water data website.
It is possible to hike the Narrows bottom-up in fall and winter, provided you are adequately prepared for the cold water; wetsuits or even drysuits may be called for, depending on the temperatures. If you want to do the top-down Narrows in the winter, keep in mind that the NPS Service will not issue a one-day top-down permit because there is not enough daylight to complete the hike safely. Snowfall or heavy rains may also make the dirt road to Chamberlain's Ranch impassible.
Beyond what you would take on any other hike (food, water, map, etc.), below is a list of some of the essential equipment you will need for any of the Zion Narrows hiking routes. If you don't have your own equipment, many of the outfitters in Springdale sell or rent equipment.
- Footwear: Since you will be hiking in knee-deep water almost all of the time, strong water-friendly footwear with toe protection is a must. Some of the stronger models of Keen sandals are okay, but even better are any trail runners that do *not* have GORE-TEX, so they can breathe and drain. (A shoe like the La Sportiva Imogene works great; they offer good foot protection, good grip, drain and dry quickly, and are good for dry hikes as well.) Also popular are the FiveTen Canyoneers, although they are a bit bulky. And a good pair of neoprene socks will be much better than cotton to keep your feet warm and blister-free.
Footwear to avoid: light sandals or water shoes like Tevas. They will likely break before the end of the day and if your toes are exposed, your toes will get smashed in the rocks. Also avoid big heavy hiking boots; while they will protect your feet, they will feel very heavy and most boots take too long to dry out and will get a bad case of the stinks.
- Hiking poles: You don't need anything too fancy, but hiking poles or even just a hiking stick will be invaluable! Since you will be in the water almost all day and many river crossings have fairly strong currents, poles or a stick really help with keeping your stability. Tip: If you have only one stick, use it on the upstream side -- this really makes balancing easier! Note: If you come to the trailhead unprepared, you may be able to find a walking stick at the unofficial walking stick exchange area at the end of the Riverside Walk trail. (I have been very happy with the Black Diamond Trail Back Trekking Poles.)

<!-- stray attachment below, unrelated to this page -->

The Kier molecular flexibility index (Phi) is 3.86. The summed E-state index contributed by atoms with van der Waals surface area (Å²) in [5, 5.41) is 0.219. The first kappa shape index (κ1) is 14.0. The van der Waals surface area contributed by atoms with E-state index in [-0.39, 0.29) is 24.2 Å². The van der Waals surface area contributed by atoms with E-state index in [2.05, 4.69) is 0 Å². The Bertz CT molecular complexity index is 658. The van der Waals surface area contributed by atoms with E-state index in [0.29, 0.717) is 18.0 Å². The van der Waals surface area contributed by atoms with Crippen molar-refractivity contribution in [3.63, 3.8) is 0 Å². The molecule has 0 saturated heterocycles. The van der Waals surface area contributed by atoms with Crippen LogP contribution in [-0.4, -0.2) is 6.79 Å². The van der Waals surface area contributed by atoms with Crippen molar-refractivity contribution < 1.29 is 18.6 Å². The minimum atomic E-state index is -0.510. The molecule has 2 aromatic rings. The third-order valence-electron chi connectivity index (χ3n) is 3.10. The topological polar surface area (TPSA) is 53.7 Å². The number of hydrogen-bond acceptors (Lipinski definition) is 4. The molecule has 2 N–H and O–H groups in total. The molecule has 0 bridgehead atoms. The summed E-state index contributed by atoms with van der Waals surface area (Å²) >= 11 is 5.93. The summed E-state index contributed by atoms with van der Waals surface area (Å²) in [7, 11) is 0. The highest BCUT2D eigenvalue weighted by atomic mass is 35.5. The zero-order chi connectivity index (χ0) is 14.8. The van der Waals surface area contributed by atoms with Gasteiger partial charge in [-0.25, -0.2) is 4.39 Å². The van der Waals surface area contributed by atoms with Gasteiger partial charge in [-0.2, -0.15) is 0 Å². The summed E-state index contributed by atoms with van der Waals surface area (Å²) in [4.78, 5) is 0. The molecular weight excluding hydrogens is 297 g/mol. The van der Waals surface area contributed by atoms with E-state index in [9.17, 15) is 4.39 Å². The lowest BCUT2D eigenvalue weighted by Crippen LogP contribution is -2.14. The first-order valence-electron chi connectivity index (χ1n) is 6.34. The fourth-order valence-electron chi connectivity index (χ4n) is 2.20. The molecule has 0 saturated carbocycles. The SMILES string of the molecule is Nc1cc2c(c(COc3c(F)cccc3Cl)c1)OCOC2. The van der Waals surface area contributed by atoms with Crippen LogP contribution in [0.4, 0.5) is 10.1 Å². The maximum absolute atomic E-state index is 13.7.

- Drybag: Very useful to stow your wallet, camera, and other items that don't like to get wet. While most of the Narrows hike is knee to waist deep, there are a few chest-deep sections and very occasionally you may get seasonal swimming sections.
- Clothing: Any clothing that doesn't mind getting wet. While quick-drying/moisture-wicking material is the best, it is also a bit too pricey for my wallet, but neoprene socks are a good (and not too expensive) alternative to cotton socks. A fleece would be a great to keep you warm as direct sunlight is sparse. If you are hiking in the cold off-season (October through April), a wetsuit or even a drysuit would be beneficial, especially when water temperatures are in the 30s and 40s (Fahrenheit).
- Backpacking Gear: If you are doing the top-down backpacking route, standard overnight gear is in order -- sleeping bag, small tent, small portable stove and drybags to stow this gear in. (Nothing is worse than a wet sleeping bag.) Note: No campfires are allowed in the Zion backcountry. To save space, many hikers forgo the luxury of the tent, but I can't bring myself to do this.
- Headlamp: This little piece of gear will be invaluable if you get stuck in the Narrows after dark. Without a headlamp, you don't have any chance of hiking out of the Narrows after final light. Bring one, especially if you are attempting the top-down route in a day. (A good simple model is the Petzl E93.)
Please see the Zion Narrows Day Hike and Zion Narrows Top-Down Route descriptions for more specific route information!
Return to the Zion Narrows Section